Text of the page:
Emine Saner on why hot chillis (probably) won't kill you

Last week, an inquest was opened into the case of Andrew Lee, a 33-year-old from Edlington in West Yorkshire who ate a plate of chilli sauce as part of a dare, and died from heart failure the morning after. It isn't yet clear if he had a heart attack or an allergic reaction to the sauce, made with red chillis grown on an allotment (his girlfriend said he had suffered severe itching the evening before he died). But should we be careful when cooking chillis?

"It is possible to have an anaphylactic reaction but it is certainly not common," says dietician Sue Baic. Actually, chillis are believed to have several medicinal qualities - they are thought to increase metabolism, can be used as a painkiller, and people in countries where chillis are widely consumed show lower incidences of heart attacks and strokes. Researchers from Nottingham University found that capsaicin, the "heat" in chilli peppers, could attack tumour cells in the laboratory, though scientists are still a long way off from creating treatments using chilli peppers. However, in Mexico and Thailand, the consumption of large quantities of very hot chillis has been linked with relatively high incidences of stomach cancer.

The hottest chilli in the world is the Naga Jolokia (grown in northern India, it comes in at around a million on the Scoville (SHU) scale, the measurement of a pepper's "heat"). And in 2005 an American company marketed a limited edition chilli food additive made from pure capsaicin, measuring 16m SHU; to buy it you had to sign a legal waiver.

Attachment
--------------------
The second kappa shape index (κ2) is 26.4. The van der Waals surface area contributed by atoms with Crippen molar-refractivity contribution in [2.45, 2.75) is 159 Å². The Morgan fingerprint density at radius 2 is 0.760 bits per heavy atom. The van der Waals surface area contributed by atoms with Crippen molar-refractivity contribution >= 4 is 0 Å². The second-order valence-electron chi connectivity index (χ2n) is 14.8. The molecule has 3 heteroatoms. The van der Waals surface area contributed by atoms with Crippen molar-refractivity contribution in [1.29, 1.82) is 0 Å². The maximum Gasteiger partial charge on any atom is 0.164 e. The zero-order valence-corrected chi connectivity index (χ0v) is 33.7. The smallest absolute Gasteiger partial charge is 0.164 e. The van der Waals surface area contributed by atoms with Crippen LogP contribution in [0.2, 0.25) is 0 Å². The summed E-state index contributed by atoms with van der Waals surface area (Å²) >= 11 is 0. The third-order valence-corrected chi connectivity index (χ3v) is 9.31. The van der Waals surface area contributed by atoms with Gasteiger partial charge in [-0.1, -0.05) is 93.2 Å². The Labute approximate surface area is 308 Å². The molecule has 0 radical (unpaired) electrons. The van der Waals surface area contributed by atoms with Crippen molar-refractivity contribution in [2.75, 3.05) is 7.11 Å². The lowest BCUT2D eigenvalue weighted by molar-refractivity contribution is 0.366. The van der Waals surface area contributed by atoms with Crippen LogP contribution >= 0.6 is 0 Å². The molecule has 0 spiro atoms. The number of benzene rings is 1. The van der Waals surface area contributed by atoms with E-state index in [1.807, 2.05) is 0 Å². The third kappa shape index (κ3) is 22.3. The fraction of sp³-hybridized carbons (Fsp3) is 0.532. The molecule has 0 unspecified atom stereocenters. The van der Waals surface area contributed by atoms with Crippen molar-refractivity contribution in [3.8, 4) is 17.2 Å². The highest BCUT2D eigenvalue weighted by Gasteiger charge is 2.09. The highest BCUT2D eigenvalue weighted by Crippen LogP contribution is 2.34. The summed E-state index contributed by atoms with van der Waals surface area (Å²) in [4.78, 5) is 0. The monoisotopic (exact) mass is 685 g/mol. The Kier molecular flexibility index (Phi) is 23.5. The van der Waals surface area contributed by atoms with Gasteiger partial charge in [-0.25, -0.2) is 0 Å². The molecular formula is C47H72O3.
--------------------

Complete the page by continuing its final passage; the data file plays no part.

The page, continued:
There are some nutritional benefits to natural chilli peppers, though, Baic points out. "Flavouring your food with chilli might mean you use less salt, which is a good thing. Chillis are also high in antioxidants, beta-carotene and vitamin C." But she recommends eating plain rice or yoghurt to counter the too-hot effects of eating chillis - drinking water can make it worse. Is the sweaty, tingling feeling of eating something that is too hot your body's way of telling you to stop? "Possibly. Anything that makes you feel uncomfortable is not a good thing. Moderation is the key."

Thanks to guardian.co.uk who have provided this article. View the original here.


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